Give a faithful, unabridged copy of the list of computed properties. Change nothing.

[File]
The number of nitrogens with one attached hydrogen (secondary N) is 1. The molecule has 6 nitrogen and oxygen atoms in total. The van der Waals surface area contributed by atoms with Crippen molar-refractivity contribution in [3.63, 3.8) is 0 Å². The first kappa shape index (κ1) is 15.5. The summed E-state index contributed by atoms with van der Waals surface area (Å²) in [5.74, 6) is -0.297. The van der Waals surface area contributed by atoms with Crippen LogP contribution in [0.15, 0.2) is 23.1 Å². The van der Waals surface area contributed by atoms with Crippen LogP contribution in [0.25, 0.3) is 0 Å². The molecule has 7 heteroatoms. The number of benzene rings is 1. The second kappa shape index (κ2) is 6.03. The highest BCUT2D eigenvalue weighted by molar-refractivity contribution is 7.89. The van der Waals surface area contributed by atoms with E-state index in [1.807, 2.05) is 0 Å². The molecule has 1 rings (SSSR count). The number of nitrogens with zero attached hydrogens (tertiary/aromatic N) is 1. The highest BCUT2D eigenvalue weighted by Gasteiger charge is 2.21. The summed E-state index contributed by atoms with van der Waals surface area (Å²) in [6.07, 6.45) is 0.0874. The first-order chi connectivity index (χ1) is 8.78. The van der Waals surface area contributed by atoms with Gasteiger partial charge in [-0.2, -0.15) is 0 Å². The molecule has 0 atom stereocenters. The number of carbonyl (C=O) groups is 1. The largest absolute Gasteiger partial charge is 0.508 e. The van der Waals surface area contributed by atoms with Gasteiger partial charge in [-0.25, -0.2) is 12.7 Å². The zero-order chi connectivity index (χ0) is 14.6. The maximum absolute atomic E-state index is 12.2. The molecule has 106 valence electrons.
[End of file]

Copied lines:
The number of nitrogens with one attached hydrogen (secondary N) is 1. The molecule has 6 nitrogen and oxygen atoms in total. The van der Waals surface area contributed by atoms with Crippen molar-refractivity contribution in [3.63, 3.8) is 0 Å². The first kappa shape index (κ1) is 15.5. The summed E-state index contributed by atoms with van der Waals surface area (Å²) in [5.74, 6) is -0.297. The van der Waals surface area contributed by atoms with Crippen LogP contribution in [0.15, 0.2) is 23.1 Å². The van der Waals surface area contributed by atoms with Crippen LogP contribution in [0.25, 0.3) is 0 Å². The molecule has 7 heteroatoms. The number of benzene rings is 1. The second kappa shape index (κ2) is 6.03. The highest BCUT2D eigenvalue weighted by molar-refractivity contribution is 7.89. The van der Waals surface area contributed by atoms with E-state index in [1.807, 2.05) is 0 Å². The molecule has 1 rings (SSSR count). The number of nitrogens with zero attached hydrogens (tertiary/aromatic N) is 1. The highest BCUT2D eigenvalue weighted by Gasteiger charge is 2.21. The summed E-state index contributed by atoms with van der Waals surface area (Å²) in [6.07, 6.45) is 0.0874. The first-order chi connectivity index (χ1) is 8.78. The van der Waals surface area contributed by atoms with Gasteiger partial charge in [-0.2, -0.15) is 0 Å². The molecule has 0 atom stereocenters. The number of carbonyl (C=O) groups is 1. The largest absolute Gasteiger partial charge is 0.508 e. The van der Waals surface area contributed by atoms with Gasteiger partial charge in [-0.25, -0.2) is 12.7 Å². The zero-order chi connectivity index (χ0) is 14.6. The maximum absolute atomic E-state index is 12.2. The molecule has 106 valence electrons.